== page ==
Scotland’s largest Passivhaus programme underway in Midlothian

The most ambitious Passivhaus affordable housing programme in Scotland is underway in Midlothian.

Scotland’s largest Passivhaus programme underway in Midlothian

 Midlothian's cabinet member for housing Cllr Stephen Curran (left) and Brian Pettigrew, director of Morris & Spottiswood at the site of where the new Passivhaus homes are underway in Dalkeith

Midlothian Council is paving the way by building 182 green council homes of the future. All of them will meet the demanding energy-efficient building ‘Passivhaus’ standard.

Councillor Stephen Curran, cabinet member for housing, said: “I am very proud to say Midlothian Council is at the forefront of making sure our council tenants can live in affordable, warm and energy efficient homes, which is good news for them – especially as we are all facing soaring utility bills – while helping us towards our ambition of being a carbon neutral council by 2030.”

Six homes are already being built to the standard at Buccleuch St in Dalkeith.

A further 46 homes with extra care are to be built at Polton Street, Bonnyrigg; 20 homes are planned at Burnbrae in Bonnyrigg; 20 more Passivhaus homes will be on Bonnyrigg High Street and further work will begin on 90 homes on the site of the former Newbattle High School in Easthouses. All of these homes will be council homes for social rent.

This project is the largest Passivhaus development programme in Scotland.

Building homes to this green energy standard is a key element of Midlothian Council’s route to Net Zero by 2030.

Professor Sean Smith, director of the Centre for Future Infrastructure at the University of Edinburgh’s Edinburgh Futures Institute, added: “Building to Passivhaus standard for our new homes supports the step change towards lower energy bills, improved comfort all year round and contributes towards reducing emissions to address climate change. Importantly it provides a pathway for Midlothian to underpin Scotland’s growth in the green economy and jobs whilst supporting an inclusive community approach.”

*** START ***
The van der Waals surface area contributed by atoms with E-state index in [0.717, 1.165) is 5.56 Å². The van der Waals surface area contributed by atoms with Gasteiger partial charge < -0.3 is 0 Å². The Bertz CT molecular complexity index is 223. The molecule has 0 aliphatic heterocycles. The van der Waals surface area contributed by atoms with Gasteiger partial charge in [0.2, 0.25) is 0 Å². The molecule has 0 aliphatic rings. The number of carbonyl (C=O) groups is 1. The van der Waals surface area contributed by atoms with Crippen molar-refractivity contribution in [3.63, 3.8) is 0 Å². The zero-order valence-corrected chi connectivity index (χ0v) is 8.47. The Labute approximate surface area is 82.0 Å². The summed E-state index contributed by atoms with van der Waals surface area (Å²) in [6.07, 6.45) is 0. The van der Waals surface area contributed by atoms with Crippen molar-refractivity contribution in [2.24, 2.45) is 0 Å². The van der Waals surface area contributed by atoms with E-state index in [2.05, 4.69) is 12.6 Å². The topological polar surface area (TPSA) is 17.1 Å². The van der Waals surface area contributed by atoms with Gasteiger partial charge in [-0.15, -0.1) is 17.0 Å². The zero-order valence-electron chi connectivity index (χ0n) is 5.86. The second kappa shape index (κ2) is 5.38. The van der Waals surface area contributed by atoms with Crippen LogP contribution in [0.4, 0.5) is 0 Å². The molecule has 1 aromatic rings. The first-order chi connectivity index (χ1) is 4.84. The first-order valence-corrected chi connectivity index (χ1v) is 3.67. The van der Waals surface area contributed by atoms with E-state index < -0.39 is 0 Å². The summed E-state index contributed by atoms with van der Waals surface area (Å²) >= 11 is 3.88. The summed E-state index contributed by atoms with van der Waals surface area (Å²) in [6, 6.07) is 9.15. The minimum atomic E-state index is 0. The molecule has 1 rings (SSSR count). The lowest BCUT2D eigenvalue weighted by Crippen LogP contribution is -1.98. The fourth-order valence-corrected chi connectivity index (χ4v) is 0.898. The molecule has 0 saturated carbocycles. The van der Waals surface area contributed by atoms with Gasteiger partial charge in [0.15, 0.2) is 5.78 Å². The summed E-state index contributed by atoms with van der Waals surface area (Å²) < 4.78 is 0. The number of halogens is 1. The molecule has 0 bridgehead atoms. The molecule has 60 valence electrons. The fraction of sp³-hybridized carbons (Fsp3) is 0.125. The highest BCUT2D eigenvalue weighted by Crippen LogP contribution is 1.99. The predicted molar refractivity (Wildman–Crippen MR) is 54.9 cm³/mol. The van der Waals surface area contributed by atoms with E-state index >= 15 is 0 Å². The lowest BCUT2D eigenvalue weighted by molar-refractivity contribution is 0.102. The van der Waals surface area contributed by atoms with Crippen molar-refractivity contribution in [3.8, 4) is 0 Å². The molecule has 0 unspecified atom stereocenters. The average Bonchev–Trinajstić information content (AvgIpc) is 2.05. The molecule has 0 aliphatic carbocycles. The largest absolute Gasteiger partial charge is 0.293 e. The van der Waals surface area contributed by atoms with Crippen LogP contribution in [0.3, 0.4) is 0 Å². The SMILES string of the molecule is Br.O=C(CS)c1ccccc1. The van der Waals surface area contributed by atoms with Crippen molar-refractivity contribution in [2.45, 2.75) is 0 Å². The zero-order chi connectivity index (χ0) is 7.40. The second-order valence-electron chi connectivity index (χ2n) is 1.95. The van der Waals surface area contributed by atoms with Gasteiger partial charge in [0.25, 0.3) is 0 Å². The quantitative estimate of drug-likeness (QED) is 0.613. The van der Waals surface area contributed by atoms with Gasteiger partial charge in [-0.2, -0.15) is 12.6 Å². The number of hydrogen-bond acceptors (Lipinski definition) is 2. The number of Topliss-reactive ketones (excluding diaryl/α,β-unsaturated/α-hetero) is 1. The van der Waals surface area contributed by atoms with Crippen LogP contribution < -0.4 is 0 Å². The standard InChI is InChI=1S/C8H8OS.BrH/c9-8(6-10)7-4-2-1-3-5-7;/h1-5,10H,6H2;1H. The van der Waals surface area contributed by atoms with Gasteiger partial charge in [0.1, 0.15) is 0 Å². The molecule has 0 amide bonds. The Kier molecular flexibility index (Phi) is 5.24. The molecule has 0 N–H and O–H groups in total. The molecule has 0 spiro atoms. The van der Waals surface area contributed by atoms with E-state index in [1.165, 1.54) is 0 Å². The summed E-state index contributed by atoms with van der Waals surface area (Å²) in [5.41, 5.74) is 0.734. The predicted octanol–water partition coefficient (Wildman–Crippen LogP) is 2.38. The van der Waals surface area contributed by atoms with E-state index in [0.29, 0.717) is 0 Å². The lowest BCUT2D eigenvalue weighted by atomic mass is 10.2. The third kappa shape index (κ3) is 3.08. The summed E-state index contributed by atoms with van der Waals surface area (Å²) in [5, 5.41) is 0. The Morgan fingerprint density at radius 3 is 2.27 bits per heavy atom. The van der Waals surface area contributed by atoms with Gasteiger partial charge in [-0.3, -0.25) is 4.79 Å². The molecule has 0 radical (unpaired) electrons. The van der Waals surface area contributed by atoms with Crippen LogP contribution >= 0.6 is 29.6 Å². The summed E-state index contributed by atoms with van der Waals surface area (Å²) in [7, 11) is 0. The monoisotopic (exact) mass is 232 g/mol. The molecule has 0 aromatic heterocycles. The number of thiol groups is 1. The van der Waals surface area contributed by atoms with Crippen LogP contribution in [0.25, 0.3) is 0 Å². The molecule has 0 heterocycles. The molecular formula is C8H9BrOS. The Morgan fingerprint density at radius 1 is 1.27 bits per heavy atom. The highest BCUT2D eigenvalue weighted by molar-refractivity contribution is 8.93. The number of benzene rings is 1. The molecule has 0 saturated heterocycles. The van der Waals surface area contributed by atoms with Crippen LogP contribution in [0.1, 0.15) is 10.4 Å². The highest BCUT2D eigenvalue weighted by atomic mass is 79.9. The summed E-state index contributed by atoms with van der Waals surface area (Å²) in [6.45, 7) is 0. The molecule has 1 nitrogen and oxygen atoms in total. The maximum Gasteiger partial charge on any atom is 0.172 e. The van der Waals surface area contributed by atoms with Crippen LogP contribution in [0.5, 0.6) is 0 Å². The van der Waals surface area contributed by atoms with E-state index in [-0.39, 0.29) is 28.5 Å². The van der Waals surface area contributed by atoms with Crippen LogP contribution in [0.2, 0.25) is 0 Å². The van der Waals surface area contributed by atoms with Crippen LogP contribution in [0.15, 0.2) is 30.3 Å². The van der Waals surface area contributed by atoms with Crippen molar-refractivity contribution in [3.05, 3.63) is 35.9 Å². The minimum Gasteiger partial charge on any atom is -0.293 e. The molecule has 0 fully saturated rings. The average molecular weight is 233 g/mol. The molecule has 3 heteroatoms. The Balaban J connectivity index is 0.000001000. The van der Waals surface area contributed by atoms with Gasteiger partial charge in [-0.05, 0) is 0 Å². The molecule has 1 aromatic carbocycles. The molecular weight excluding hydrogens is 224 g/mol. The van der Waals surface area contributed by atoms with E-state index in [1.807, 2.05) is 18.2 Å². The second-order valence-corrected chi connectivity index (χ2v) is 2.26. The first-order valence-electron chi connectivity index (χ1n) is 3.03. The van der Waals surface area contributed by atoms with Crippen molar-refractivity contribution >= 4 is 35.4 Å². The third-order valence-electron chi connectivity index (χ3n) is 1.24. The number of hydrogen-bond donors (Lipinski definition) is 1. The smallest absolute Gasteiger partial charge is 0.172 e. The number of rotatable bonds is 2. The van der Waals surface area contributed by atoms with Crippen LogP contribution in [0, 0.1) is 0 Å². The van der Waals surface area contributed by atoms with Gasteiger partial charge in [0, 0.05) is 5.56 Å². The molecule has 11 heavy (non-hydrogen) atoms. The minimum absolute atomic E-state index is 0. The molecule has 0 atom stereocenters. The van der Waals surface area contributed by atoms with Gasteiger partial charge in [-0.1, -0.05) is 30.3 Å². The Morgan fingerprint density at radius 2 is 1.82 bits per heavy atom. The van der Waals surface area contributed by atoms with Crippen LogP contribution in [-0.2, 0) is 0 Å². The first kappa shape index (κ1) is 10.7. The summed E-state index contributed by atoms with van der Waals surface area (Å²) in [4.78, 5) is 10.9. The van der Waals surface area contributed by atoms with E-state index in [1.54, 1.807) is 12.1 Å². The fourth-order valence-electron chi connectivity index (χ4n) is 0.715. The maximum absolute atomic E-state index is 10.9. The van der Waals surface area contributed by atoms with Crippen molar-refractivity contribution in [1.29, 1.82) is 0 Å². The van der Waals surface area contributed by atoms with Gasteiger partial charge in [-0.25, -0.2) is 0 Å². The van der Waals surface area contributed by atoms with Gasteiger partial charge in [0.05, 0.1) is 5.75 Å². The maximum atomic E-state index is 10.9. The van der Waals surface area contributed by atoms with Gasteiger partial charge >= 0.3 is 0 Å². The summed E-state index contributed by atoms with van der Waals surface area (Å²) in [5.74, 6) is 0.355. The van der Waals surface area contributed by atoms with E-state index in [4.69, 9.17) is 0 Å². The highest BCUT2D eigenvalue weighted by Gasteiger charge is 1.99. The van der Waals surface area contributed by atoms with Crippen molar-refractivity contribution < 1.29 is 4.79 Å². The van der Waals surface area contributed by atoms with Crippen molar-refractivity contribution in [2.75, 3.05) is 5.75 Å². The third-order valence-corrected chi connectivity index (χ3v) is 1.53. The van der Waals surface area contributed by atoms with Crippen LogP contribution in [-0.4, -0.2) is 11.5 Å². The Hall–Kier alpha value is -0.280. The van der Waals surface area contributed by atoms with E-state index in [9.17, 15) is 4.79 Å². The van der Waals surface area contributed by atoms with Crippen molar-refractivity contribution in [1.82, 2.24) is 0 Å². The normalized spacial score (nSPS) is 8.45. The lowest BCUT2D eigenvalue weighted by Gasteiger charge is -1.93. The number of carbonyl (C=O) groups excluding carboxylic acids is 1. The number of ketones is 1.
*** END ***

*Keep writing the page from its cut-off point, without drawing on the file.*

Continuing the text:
The Passivhaus standard was developed by the Passivhaus Institute in Germany. The standard sets out stringent requirements that ensures what is built is literally a ‘Passive House’ that requires very little energy to heat and then recovers that heat to re-use within the home.

A Passive House:

  • Allows for energy savings of up to 90% compared with typical building stock and over 75% compared to average new builds. Passive Houses use less oil and gas to heat one square meter of living space than conventional “low-energy” buildings.
  • Passive Houses make efficient use of the sun, internal heat sources and heat recovery, rendering conventional heating systems unnecessary throughout even the coldest of winters. During warmer months, Passive Houses make use of passive cooling techniques such as strategic shading to keep comfortably cool.
  • Passive Houses offer high level of comfort. Internal temperatures stay constant even in the face of extreme outdoor temperatures. Special windows and a building design consisting of a highly insulated roof and floor slab as well as highly insulated exterior walls keep the desired warmth in the house or undesirable heat out.
  • A ventilation system supplies constant fresh air, making for superior air quality without unpleasant draughts. A highly efficient heat recovery unit allows for the heat contained in the exhaust air to be re-used.
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